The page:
Russian hackers may have resorted to a tool developed by JetBrains based in the Czech Republic to gain access to federal government private sector systems in the United States

American intelligence agencies and private cybersecurity investigators are investigating the role of a widespread software company, JetBrains, in widespread Russian hacking of federal agencies, private companies, and the United States’ infrastructure, according to officials and executives briefed on the investigation >
Officials are investigating whether the company founded by three Russian engineers in the Czech Republic with research laboratories in Russia was breached and used as a way for hackers to insert backdoors into the software of a myriad of tech companies, security experts warn the months of intrusion could be the biggest violation of US networks in history

JetBrains, which includes 79 of the Fortune 100 companies, is used by developers in 300000 companies used One of them is SolarWinds, the Austin, Texas-based company whose network management software played a key role in giving hackers access to government and private networks

JetBrains said Wednesday it was unaware of any investigation or compromise The exact software that investigators are investigating is a JetBrains product called TeamCity, which allows developers to test and exchange software code before it is released. p>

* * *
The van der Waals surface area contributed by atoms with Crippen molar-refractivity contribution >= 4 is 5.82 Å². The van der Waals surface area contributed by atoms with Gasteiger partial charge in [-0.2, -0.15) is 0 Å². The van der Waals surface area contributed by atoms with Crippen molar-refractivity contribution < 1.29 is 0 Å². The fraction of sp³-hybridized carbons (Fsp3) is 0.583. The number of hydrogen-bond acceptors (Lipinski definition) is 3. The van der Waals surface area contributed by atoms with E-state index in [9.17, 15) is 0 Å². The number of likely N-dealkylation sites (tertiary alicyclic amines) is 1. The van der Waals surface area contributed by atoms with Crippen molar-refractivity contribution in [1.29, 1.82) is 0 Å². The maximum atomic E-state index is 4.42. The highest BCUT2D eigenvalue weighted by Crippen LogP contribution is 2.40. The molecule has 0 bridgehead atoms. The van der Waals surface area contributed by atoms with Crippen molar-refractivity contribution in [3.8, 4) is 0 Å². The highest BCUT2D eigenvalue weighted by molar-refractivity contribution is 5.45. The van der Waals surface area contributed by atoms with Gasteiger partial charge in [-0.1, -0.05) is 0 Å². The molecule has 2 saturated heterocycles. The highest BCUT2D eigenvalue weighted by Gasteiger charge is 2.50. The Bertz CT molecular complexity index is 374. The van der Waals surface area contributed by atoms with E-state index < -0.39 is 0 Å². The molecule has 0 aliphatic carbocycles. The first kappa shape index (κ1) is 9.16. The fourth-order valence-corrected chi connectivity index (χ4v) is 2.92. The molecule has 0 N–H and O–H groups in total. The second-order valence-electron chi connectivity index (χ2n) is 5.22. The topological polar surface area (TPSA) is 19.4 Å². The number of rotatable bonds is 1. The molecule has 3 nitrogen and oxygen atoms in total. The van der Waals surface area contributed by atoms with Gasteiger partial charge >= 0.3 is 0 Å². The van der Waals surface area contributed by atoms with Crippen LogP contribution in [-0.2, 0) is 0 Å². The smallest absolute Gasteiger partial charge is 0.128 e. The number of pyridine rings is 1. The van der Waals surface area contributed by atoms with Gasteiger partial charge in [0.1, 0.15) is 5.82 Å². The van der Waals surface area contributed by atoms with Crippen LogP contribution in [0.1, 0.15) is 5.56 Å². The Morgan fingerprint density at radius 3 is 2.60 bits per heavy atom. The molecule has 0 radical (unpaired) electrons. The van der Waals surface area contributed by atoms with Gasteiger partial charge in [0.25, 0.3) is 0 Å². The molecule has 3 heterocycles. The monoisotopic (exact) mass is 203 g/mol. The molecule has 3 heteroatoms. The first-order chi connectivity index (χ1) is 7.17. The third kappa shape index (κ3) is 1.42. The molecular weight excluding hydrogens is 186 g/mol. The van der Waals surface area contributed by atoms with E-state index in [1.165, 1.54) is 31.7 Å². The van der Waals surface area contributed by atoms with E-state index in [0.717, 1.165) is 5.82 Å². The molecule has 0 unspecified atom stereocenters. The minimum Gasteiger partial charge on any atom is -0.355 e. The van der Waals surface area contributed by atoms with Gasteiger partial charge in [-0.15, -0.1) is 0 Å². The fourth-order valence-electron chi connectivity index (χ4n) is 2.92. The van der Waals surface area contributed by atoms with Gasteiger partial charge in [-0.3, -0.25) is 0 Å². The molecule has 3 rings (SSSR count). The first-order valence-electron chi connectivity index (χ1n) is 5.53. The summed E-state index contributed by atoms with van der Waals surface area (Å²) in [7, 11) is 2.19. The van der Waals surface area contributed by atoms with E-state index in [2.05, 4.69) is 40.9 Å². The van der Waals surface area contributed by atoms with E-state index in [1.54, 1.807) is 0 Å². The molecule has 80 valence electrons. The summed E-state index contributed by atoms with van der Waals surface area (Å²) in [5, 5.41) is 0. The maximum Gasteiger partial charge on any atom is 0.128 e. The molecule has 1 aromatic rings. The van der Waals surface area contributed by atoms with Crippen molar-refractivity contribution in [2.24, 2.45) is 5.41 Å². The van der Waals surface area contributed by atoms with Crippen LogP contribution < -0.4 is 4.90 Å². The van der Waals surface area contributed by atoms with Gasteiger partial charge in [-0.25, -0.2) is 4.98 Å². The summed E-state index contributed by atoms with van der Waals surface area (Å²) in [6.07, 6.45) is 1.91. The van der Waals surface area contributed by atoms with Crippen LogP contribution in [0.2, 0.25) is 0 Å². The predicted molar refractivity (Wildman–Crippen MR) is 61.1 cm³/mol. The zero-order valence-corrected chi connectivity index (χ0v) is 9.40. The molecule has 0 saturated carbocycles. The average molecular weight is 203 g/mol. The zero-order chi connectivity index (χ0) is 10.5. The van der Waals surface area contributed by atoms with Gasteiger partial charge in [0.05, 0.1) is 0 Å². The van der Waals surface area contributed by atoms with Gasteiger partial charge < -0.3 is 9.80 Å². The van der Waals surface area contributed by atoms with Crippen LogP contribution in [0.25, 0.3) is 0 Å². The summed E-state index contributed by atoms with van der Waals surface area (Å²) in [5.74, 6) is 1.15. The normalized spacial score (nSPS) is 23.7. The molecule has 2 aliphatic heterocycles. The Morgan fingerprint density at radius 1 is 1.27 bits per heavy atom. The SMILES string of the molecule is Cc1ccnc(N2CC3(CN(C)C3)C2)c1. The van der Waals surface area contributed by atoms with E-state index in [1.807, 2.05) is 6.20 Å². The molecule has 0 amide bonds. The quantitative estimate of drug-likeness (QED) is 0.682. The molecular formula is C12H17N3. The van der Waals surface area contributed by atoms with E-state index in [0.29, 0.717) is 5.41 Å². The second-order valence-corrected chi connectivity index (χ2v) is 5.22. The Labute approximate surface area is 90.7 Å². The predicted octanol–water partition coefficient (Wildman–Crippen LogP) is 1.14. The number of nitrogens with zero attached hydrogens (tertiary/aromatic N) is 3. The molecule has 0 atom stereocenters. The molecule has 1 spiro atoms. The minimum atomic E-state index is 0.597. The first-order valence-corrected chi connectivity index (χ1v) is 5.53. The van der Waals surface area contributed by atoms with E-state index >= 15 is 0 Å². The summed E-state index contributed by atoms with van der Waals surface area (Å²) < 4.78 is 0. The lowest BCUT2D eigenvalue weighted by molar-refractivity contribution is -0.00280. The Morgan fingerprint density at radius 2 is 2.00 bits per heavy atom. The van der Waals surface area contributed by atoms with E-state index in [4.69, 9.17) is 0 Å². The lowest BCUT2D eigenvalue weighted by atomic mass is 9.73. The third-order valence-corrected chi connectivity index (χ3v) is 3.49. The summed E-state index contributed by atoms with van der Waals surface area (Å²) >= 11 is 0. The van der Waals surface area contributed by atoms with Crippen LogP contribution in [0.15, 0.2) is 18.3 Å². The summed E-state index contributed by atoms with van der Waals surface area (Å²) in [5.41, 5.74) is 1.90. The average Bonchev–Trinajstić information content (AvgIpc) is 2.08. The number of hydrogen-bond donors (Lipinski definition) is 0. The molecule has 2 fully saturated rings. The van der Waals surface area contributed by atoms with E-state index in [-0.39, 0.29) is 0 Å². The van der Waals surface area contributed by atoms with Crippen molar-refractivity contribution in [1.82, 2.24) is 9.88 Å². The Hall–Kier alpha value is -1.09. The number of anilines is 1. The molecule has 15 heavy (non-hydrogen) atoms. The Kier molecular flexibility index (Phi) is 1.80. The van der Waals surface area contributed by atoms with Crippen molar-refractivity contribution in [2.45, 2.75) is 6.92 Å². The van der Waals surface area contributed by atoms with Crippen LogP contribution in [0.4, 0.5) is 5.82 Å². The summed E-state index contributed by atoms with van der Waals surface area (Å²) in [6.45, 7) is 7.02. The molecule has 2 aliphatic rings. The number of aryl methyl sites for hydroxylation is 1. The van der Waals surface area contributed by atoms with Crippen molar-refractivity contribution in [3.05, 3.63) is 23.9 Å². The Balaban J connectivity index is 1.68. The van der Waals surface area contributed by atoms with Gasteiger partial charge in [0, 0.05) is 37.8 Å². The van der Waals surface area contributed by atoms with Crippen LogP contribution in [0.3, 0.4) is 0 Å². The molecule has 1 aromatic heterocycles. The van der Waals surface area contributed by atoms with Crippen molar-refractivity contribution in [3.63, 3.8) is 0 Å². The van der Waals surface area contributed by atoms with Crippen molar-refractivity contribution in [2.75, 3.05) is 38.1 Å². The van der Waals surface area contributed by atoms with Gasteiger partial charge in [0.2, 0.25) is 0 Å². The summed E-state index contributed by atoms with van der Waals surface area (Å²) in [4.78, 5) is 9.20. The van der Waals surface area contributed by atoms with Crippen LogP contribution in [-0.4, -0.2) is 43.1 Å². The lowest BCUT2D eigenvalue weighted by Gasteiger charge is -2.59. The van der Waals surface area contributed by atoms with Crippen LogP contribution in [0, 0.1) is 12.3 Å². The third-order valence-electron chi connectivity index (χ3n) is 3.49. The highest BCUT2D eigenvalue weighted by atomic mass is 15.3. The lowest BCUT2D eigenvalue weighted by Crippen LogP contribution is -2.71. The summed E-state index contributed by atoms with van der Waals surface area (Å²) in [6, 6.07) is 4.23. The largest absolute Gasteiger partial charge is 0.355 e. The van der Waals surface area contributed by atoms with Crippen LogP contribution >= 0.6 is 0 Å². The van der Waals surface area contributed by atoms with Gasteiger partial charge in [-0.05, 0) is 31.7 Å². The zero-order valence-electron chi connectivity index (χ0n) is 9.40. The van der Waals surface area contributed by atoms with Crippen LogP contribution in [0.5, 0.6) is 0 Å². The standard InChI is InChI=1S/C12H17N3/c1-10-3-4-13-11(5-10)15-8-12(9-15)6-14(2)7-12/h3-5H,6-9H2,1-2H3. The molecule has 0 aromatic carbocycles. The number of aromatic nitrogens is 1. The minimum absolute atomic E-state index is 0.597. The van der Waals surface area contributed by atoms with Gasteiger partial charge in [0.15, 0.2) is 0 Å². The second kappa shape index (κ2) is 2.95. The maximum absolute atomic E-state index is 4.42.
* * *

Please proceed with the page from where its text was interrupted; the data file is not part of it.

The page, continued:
By compromising TeamCity or exploiting loopholes in the use of the tool by customers, cybersecurity experts say the Russian hackers may have inconspicuously planted backdoors in an immense number of JetBrains customers due to the widespread use of TeamCity, according to experts It is imperative to determine whether the software contains a vulnerability or whether an attacker exploited TeamCity customers through stolen passwords or holes in unpatched, outdated software

Separately, the Justice Department announced that its email system had been compromised as part of the SolarWinds hacking This announcement expands the scope of government computers Russia has penetrated

Government officials aren’t sure how the JetBrains software compromise will affect the bigger hacking of SolarWinds, wanting to find out if or if it was a parallel way for Russia’s main intelligence agency to break into state and private systems The original option for Russian activists was to infiltrate SolarWinds first

On Tuesday, the office of the director of the National Intelligence Service, the FB.The Department of Homeland Security and the National Security Agency issued a joint statement formally stating that Russia was most likely the origin of the hacking, but the statement didn’t give any details and didn’t mention either the JetBrains software or the S.VR., Russia’s most competent secret service

JetBrains is considered a predominant software development tool Google, Hewlett-Packard and Citibank are among its customers, and the company is widely used by Android mobile software developers. Customers also include Siemens, a major technology provider for critical Infrastructures such as power and nuclear power plants, as well as VMware, a technology company that the National Security Agency warned about in December 7, have also been used by Russian hackers to break into networks